This week, I’m taking a deep dive into the world of addiction. Almost every family I know has been affected by alcohol and drug addiction in some way. Did you know that every year more Americans die of drug abuse than died in the Vietnam War? This information came from the book, Such Unfortunates, the story of author Andrew Mann’s personal experience with decades of severe, nearly life-ending, drug addiction. Drug and alcohol addiction has been killing millions of people globally for decades.
When Andrew approached me about interviewing him on my podcast, I had to think long and hard. My gut reaction was to say no. My own life was changed forever by my 13 year marriage to a man who suffered with opiate addiction. Despite not being an addict, I lost almost everything because of addiction. I was angry with addicts for a very long time. I avoided the topic for years, preferring to put that time in my life behind me.
However, it crossed my mind that perhaps this was the opportunity of a lifetime. I would be able to ask questions and possibly get truth in return. I decided to read the book and have a conversation that, truth be told, I dreaded. I didn’t want to be unkind to a man I didn’t even know, but my old demons with addiction kept pressing me close to anger. However, in the end, this interview was incredibly powerful and healing for me.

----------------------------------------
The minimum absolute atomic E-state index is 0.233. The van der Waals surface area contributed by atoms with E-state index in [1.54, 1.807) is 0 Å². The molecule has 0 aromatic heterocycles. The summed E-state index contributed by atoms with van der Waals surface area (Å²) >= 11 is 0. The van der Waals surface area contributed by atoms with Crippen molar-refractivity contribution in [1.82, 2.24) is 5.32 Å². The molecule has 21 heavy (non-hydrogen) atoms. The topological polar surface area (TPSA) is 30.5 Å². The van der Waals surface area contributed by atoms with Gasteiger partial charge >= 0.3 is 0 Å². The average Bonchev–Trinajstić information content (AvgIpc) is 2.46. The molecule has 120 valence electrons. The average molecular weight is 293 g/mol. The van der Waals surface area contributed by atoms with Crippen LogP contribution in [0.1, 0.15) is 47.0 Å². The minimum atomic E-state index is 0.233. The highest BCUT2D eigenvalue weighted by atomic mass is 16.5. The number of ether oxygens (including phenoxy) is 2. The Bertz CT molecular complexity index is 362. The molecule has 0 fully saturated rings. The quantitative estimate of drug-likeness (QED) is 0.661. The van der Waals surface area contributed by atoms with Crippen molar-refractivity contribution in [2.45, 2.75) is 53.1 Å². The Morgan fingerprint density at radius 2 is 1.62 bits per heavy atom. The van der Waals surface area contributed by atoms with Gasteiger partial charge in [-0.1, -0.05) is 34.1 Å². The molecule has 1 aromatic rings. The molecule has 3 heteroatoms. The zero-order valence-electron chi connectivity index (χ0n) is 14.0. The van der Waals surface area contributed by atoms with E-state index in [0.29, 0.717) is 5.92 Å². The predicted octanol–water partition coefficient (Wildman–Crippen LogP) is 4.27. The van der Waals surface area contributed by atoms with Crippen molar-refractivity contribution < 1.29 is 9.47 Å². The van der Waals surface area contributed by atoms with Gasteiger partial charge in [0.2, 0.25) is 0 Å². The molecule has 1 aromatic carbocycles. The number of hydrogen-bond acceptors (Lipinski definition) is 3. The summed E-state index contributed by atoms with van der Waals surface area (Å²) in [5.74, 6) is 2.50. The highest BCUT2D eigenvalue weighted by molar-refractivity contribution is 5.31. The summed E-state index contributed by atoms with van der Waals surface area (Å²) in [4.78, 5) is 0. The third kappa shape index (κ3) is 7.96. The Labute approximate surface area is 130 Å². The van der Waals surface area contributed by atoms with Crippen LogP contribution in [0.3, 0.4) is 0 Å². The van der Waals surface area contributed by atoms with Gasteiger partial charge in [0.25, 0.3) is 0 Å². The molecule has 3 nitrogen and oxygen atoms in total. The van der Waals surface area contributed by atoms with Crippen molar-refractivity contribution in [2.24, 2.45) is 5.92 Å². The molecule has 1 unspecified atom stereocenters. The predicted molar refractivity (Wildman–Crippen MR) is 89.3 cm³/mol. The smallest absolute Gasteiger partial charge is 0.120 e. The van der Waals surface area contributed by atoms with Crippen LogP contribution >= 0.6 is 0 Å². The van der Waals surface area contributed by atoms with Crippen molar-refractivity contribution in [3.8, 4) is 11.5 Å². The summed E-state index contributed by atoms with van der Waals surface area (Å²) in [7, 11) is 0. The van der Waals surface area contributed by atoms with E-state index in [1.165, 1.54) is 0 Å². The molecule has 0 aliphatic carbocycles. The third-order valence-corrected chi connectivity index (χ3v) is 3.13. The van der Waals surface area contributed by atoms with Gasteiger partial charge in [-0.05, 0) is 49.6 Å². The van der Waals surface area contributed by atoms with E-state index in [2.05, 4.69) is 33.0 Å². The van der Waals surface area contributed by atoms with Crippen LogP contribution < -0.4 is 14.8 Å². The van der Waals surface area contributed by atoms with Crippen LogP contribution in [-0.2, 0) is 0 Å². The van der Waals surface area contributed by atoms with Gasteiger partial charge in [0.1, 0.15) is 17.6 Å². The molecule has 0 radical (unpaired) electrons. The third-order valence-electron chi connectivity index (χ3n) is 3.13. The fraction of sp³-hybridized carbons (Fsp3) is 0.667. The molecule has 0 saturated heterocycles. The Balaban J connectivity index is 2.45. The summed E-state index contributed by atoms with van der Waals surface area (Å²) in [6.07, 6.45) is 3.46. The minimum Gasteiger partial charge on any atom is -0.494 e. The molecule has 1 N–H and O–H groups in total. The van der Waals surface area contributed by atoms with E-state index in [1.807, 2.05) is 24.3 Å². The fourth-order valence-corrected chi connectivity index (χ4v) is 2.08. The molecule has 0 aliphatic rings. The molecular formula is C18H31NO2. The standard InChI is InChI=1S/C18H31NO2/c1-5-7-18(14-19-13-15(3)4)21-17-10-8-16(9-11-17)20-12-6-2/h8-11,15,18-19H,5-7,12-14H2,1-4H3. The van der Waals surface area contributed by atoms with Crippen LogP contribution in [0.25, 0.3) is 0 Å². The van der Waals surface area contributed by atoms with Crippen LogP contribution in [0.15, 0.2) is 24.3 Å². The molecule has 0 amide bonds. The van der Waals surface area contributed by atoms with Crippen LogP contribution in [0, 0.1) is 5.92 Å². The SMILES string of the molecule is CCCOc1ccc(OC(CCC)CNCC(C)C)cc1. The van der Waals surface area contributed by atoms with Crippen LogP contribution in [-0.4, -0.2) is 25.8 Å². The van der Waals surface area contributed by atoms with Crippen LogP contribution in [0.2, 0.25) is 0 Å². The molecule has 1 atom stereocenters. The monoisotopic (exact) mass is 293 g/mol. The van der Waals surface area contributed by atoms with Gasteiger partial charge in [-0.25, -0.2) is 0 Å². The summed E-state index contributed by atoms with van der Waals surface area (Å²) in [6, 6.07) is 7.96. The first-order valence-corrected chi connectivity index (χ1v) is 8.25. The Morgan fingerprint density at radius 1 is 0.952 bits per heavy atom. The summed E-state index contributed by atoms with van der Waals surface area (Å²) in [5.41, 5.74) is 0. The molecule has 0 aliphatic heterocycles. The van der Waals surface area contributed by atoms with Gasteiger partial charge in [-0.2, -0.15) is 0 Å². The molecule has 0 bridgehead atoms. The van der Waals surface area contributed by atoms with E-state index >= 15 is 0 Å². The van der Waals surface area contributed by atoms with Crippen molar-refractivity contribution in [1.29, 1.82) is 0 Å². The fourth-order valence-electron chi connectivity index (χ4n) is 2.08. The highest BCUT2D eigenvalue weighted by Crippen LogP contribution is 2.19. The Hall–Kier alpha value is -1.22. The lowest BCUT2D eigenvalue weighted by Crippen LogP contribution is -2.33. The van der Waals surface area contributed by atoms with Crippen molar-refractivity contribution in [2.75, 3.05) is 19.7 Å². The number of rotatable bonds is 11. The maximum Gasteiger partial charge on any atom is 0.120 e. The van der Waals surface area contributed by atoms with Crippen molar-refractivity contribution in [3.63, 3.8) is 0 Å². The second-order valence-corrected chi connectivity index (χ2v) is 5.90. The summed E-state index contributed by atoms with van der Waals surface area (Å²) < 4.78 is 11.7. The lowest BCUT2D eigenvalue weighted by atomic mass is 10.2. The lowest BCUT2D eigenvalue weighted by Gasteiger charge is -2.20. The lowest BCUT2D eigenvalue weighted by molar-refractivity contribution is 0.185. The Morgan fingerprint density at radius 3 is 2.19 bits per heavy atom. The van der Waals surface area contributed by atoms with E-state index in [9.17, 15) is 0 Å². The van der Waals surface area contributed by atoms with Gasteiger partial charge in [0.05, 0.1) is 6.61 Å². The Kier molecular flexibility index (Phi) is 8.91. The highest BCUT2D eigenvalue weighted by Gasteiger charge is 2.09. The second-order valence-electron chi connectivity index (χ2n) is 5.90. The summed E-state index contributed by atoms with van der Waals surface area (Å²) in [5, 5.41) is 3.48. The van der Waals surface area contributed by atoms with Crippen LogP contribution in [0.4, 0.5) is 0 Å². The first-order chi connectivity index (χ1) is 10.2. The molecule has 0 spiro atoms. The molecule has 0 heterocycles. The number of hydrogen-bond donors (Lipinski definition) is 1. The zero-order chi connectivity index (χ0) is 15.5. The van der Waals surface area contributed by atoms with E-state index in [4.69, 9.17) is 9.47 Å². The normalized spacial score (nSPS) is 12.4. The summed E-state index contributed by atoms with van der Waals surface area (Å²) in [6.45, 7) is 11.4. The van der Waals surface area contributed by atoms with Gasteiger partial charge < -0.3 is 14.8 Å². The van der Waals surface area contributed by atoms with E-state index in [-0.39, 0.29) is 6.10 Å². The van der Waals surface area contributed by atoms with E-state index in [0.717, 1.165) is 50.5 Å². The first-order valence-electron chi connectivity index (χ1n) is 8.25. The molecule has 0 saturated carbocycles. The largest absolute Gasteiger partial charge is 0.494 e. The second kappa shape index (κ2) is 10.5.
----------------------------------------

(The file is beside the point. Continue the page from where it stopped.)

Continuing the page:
If you have ever suffered from addiction or suffered because you loved and addict, please listen to this podcast. It is real and heartfelt from minute one. Andrew was willing to answer every question with vulnerability, honesty and humanity. He was able to help me see that many of the beliefs I held about addicts were false. Now that he is sober, his goal is to help others suffering as he was.
Andrew’s book title, Such Unfortunates, references the subgroup of addicts that even addiction treatment centers have given up on. Andrew was part of this group, spending years living on the streets with a sole focus on getting heroin in order to get high and avoid being “sick.” The book is painfully detailed about what life is like in the grips of opiate addiction. Far from glamorous, his life was brutal and filled with trauma.
In this interview, we discuss some of the most difficult truths of addiction. Andrew talks about the inadequacy of treatment centers as places of healing. Despite going in and out of numerous facilities, he wasn’t really helped. Treatment would focus on his plan to stay sober that day, but never got below the surface to ask why he was numbing and why staying sober was so painful. This shocked me but maybe it shouldn’t. There is a multi-billion dollar rehab industry that has always been incredibly unsuccessful. Good treatment centers have relapse rates of 70% or more. We all know addicts who have been to treatment multiple times and yet get right back on drugs and alcohol. I, for one, have always been horrified by the low efficacy of drug treatment, and haven’t really understood it.